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Day 1: Arrival in Mexico City

Article Image 1

The Journey Begins

October 27-28, 2017

Around 4:15 pm on Friday October 27th, Rachel left San Luis Obispo to catch a shuttle at the Santa Maria Airport and then was onto to Los Angeles. After a brief stay-over with her family, she will fly out from LAX on Saturday morning to the Benito Juarez Airport in Mexico.

In hand for plane reading as she prepares for her first reconnaissance mission:

•ATC 20 a field manual on post-earthquake building evaluation

•ATC 78 discussing behavior of older non-ductile concrete buildings

•PMFSEL 96-3 describing retrofits to concrete buildings after the 1985 Mexico Earthquake

Traveling, Tacos, and Earthquakes


Saturday morning started with a 10 a.m. flight from LAX, nearly four and a half hours later I was through customs and on a shuttle to the hotel. The ride gave me a broader view of the building types in Mexico City and the tightly spaced construction reminded me of downtown Los Angeles where land is valuable. Many buildings had aged masonry walls (presumably unreinforced); however, being one story buildings they did not appear to have significant exterior structural damage, only deterioration due to weathering. I found it interesting that these buildings had giant car hoods and parts stored on their roofs. That was a new sight for me, certainly not a roof load you would consider in our ARCE design labs!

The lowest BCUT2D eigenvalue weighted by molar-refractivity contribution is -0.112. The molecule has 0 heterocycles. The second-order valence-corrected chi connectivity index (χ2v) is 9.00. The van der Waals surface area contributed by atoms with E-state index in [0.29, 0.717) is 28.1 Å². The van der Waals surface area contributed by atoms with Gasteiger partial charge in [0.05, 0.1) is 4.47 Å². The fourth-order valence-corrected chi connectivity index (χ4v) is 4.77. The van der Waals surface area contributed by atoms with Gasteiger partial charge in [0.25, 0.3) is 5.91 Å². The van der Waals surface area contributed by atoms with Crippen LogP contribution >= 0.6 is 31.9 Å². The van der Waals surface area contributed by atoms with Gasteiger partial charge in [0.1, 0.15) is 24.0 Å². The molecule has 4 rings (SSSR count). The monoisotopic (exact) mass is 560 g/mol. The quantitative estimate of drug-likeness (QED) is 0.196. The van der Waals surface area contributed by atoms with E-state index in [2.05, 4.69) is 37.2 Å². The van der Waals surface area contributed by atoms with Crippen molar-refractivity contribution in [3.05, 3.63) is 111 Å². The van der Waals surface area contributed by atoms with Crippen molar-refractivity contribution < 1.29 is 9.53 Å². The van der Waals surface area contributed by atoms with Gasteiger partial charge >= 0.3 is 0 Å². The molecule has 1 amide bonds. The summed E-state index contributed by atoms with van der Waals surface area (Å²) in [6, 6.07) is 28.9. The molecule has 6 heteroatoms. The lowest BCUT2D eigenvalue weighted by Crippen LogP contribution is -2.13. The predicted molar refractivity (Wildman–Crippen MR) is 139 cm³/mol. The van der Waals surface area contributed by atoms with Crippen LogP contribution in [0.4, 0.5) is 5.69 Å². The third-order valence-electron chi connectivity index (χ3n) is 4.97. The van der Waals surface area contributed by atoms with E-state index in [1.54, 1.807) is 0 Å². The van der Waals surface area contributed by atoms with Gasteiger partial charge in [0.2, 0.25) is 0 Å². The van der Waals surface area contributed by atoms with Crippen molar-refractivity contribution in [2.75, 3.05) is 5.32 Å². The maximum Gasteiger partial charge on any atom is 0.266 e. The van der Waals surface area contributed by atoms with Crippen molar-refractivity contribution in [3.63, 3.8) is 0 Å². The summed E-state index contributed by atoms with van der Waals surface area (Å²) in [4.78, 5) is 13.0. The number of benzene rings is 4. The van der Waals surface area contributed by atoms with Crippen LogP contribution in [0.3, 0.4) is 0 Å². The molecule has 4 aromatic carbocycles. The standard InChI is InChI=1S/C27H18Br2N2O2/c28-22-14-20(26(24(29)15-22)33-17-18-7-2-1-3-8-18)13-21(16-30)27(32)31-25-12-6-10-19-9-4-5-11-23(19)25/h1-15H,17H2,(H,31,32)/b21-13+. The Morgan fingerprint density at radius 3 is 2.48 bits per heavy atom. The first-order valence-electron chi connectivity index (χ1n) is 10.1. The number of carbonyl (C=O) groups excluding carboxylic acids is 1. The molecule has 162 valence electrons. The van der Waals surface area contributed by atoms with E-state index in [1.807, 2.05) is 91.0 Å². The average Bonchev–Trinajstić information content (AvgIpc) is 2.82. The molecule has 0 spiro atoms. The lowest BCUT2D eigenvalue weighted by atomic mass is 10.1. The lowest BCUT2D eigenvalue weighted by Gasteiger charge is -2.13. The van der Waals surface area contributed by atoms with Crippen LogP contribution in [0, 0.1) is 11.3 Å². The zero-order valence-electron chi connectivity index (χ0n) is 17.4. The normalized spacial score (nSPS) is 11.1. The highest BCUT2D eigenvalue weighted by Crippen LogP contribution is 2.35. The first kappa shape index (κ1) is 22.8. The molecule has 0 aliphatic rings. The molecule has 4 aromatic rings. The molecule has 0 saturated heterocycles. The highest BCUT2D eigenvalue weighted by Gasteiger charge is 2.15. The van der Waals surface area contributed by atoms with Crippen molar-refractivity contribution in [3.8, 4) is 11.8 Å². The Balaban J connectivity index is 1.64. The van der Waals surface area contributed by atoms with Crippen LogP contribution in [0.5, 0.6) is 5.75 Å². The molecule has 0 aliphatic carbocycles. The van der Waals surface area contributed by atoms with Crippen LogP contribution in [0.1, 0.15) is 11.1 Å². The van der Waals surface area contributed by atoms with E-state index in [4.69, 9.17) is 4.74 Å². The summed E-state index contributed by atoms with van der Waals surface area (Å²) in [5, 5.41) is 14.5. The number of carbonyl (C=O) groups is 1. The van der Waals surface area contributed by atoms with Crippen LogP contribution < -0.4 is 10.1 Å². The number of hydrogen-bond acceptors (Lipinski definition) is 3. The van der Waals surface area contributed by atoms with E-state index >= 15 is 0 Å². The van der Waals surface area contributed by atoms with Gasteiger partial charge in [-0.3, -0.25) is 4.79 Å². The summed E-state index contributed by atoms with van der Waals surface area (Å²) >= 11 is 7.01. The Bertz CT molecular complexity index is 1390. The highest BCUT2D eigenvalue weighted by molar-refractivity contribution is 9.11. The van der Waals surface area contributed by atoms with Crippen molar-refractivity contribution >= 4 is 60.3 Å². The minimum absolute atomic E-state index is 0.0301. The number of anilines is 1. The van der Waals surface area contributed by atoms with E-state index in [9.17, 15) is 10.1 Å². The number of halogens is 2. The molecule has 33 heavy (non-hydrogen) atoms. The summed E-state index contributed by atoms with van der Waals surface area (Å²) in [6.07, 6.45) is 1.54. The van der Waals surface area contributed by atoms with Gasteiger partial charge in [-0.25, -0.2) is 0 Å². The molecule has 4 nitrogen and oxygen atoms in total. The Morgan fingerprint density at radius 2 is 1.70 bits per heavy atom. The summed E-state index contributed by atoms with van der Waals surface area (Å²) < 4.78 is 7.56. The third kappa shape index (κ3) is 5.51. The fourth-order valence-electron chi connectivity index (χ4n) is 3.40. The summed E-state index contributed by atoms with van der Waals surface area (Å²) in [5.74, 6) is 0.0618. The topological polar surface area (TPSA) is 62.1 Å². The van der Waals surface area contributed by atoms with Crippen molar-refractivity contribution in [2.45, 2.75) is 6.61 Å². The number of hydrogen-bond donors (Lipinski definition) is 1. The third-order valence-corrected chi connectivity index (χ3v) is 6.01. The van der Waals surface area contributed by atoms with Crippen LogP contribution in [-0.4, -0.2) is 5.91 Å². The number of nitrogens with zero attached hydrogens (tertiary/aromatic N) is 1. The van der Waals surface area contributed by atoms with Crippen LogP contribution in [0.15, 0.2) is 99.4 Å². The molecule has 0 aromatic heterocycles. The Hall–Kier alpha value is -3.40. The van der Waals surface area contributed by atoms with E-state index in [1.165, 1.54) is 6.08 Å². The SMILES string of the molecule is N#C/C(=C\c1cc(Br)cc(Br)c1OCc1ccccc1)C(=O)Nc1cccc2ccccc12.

Arriving to the Sheraton Mexico City Maria Isabel Hotel, I settled into my room to find a great view from my window of El Ángel monument on Paseo de la Reforma, the main avenue that runs through the heart of Mexico City. After a short break, I met civil engineering professor Sergio Breña from UMass-Amherst for a dinner of authentic Mexican tacos and Queso con Chorizo (heavenly compared even to Southern Californian standards), during which we discussed the plan for tomorrow.  Dr. Breña is one of the engineers that examined many buildings after the 1985 Mexico Earthquake and, for him, this trip is an opportunity to re-evaluate some of the same structures and compare their response to last month’s earthquake.

My first in-the-field lesson from Dr. Breña took place on our walk between the hotel and the restaurant when he pointed out a water tank on a roof that had started to tip over and create stress cracks along the building. For the same structure, there were cracks along masonry partitions which seem to follow the diagonal braces as well as other cracking at the interface of beams and columns. While we did not go inside the building today, perhaps we will later in the week.

When it comes to reconnaissance, Dr. Breña says it takes lots of patience and a small team to navigate through the bustling Mexico City traffic. We will be leaving early tomorrow morning to get a start on work, and around noon expect to be joined by my primary mentor, Cal Poly ARCE alum Garrett Hagen from Degenkolb. I am extremely excited to be working in the field and learning alongside two very intelligent and gifted engineers.

So far I have seen the airport, the downtown street life, a damaged water tank, and the inside of a small Mexican restaurant. All to which, I am pleased to report, have exceeded my expectations in terms of the beginning of one great adventure.


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